Shin Pain- the curse of pre-season training

Shin Pain- the curse of pre-season training

Shin pain is common for individuals who participate in running sports and is frequently experienced by football players participating in pre-season training. This is partly due to an increased volume of running typically on hard surfaces.  There are many conditions that can cause shin pain but the three most common are:

  • Bone stress reaction/stress fracture of the tibia

  • Medial tibial stress syndrome

  • Chronic exertional compartment syndrome

Less common causes of shin pain that need to be considered include; acute fractures, insufficient blood flow (claudication), muscle tendon injuries, muscle herniations and in rare cases bone tumours.  For the purpose of this article, the 3 main conditions will be discussed.

Bone stress reaction of the tibia

A bone stress reaction occurs when a bone cannot withstand repetitive loading causing localised bone fatigue and pain. If left untreated it can eventually develop into a stress fracture, which typically occurs in the posteromedial or anterior region of the tibia.  An individual with this condition will report constant or increasing pain with exercise that worsens with impact.  Pain is usually sharp and localised to one specific point on the tibia. An MRI or isotopic bone scan can also inform diagnosis.

Posteromedial stress fractures require an initial period of rest with the use of a pneumatic brace (Figure 1).  Once pain is controlled a gradually increase in activity can occur, which is generally after 4-8 weeks of rest (more rest time is required in more severe cases).

Anterior stress fractures of the tibia are far more difficult to manage.  They also require a pneumatic brace but need up to 12 months off sport for an optimal recovery.

Figure 1: An aircast used for a tibial stress fracture

Medial tibial stress syndrome

Medial tibial stress syndrome develops as the deep posterior muscles of the leg cause repetitive traction on their attachment along the medial tibia, resulting in stress injury to the tibia. It behaves in a typical inflammatory pattern and individuals will describe pain along the medial border of tibia which decreases during exercise (after warming up) but worsens afterwards or even the following day. The risk factors that lead to this condition include:

  • Excessive foot pronation

  • Inappropriate footwear

  • A sudden increase in running/training

  • Running on harder surfaces

  • Higher body mass

  • Increased calf girth

  • Muscle tightness and poor flexibility

Treatment involves addressing the above factors. Physiotherapy treatment can include soft tissue massage and stretching of tight muscles. A detailed assessment of foot alignment and gait mechanics is very important, as foot pronation is one of the main causes for muscles to traction the medial tibial surface. Taping techniques for excessive foot pronation can be useful and referral to a podiatrist for orthotics and foot ware advice should also be considered.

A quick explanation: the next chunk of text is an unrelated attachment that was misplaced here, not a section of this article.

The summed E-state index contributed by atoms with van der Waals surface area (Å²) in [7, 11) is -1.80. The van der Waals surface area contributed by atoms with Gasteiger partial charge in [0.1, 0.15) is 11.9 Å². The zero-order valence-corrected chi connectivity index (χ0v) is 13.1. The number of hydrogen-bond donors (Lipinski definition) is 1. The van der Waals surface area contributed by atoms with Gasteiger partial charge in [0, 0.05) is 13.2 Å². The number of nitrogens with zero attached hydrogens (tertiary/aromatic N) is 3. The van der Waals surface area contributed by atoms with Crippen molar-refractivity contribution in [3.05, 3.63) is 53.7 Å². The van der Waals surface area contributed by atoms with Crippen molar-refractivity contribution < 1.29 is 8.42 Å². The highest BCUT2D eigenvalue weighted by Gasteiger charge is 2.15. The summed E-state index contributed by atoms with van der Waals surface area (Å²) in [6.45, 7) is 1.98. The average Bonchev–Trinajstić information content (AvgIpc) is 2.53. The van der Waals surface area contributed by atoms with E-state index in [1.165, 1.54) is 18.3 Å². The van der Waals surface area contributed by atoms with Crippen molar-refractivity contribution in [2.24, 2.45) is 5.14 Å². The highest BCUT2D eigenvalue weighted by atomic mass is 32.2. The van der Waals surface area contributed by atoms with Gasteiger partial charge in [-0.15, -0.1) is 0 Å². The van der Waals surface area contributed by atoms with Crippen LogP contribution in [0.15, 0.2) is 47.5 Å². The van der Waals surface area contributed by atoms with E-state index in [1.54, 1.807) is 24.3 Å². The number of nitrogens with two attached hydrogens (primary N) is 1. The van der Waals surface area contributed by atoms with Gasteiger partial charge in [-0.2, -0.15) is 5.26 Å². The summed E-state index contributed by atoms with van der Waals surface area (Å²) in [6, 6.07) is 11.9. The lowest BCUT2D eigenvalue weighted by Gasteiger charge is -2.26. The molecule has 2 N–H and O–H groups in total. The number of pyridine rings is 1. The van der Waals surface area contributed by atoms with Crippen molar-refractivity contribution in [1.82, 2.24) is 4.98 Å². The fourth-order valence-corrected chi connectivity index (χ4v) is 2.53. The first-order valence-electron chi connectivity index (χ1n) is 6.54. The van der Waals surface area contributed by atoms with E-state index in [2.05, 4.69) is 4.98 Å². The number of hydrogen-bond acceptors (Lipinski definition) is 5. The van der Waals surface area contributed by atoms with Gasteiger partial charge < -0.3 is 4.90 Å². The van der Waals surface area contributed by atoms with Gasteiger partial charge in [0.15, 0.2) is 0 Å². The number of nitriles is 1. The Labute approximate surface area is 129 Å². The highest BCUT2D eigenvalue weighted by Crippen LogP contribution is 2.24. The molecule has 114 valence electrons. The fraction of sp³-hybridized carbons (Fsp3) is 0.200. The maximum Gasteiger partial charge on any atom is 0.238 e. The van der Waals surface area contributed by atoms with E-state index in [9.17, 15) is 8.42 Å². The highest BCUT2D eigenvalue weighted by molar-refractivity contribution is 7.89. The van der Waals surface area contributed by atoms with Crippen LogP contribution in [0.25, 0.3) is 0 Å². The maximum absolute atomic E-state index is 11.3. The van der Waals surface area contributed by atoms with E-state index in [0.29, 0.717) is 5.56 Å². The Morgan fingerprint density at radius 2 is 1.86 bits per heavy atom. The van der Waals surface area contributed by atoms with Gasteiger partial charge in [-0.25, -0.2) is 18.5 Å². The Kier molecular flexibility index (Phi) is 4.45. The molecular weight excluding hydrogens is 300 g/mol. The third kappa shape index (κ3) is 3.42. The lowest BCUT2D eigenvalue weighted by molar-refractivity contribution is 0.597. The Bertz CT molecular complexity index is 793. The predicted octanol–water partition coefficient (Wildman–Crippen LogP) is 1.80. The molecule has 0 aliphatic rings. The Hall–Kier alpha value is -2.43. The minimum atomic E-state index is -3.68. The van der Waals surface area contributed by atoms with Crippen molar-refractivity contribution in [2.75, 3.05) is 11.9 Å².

Chronic exertional compartment syndrome

There are a number of muscle compartments that make up the lower leg (Figure 2). Each of these compartments are surrounded by fascia, fibrous tissue that contains the muscles within their respective compartments.

Figure 2:  Superior cross sectional view of the muscle compartments in a left lower leg.

Repetitive overuse and inflammation within these compartments can result in increased pressure, otherwise known as compartment syndrome.  Individuals will report an ache, tightness or pressurised feeling in the lower leg that gradually builds during exercise (typically 10-15 minutes in) and subsides several minutes after resting.  Intracompartmental pressure testing is the most accurate way to diagnose and measure compartment syndrome.  Mild cases can be treated with:

  • Reduced exercise

  • Deep tissue massage

  • Dry needling

  • Correction of biomechanics

  • Correction of footwear

Moderate to severe cases that are not responsive to conservative treatment usually require surgical fascial release. 80-90% of surgical cases for chronic exertional compartment syndrome have successful outcomes.

If you are experiencing shin pain see a physiotherapist or sports physician for a detailed assessment and treatment plan.

Daniel Di Mauro is a physiotherapist with Advance Healthcare in St Albans. Daniel has a special interest in complex spinal and back pain, as well as lower limb sporting injuries. Daniel provides physiotherapy services to St Albans, Sunshine, Caroline Springs and surrounding areas.